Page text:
“I have to say that I’m still deeply unconvinced. To be successful, money must be both a medium of exchange and a reasonably stable store of value. And it remains completely unclear why BitCoin should be a stable store of value.”
The Current Sentiment
As the cryptocurrency sector has continued to grow, public sentiment has been turning to a more favorable side. However, many economists of the Keynesian school still regard bitcoin with some amount of suspicion. “Bitcoin was invented by some big bad guys on the dark web as a secret currency, for which they could exchange goods and services,” stated leading macroeconomist Ann Pettifor.
Furthermore, bitcoin’s deflationary status continues to be a sticking point for Keynesian economists: “The idea was similar to the gold standard which is that you would have a finite asset – which is your bitcoin, which would then increase in value over time because it is finite. The problem with a finite asset is that the economy is not finite, and if you have a limited amount of money to match this almost unlimited capacity of people in the economy to do things, money doesn’t work,” Pettifor added.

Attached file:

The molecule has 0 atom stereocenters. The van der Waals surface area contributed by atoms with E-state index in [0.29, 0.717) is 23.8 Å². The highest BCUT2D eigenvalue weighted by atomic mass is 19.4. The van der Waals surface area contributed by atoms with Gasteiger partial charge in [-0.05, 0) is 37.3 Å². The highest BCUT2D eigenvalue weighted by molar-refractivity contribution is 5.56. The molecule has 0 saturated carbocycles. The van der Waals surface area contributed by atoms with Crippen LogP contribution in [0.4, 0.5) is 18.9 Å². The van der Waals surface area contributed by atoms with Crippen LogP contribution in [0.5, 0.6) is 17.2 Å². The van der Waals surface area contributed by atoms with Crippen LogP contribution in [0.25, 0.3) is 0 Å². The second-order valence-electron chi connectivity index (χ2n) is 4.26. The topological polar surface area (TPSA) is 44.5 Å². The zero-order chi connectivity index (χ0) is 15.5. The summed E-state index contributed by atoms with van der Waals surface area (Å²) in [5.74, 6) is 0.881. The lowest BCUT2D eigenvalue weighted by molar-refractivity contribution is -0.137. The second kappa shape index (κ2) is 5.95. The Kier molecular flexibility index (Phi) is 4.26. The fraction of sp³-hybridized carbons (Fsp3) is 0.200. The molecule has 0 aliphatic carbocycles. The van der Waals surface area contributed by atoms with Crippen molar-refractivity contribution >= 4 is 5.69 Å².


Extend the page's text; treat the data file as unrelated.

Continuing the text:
“This is a toxic concept for investors. This is a dangerous speculative bubble by any shadow or stretch of the imagination. I’ve never seen a chart of a security where the price really has a vertical pattern to it. And bitcoin is the most vertical of any pattern I’ve ever seen in my career. Like all bubbles, they burst.”
At the Bretton Woods conference, Keynes suggested an international unit of settlement which could be used in the post-war period to restore normalcy to the global economy. He called this unit the Bancor.
While his proposal was overrun and the conference created the IMF instead, Keynesians have attempted to draw parallels between the proposed Bancor and bitcoin.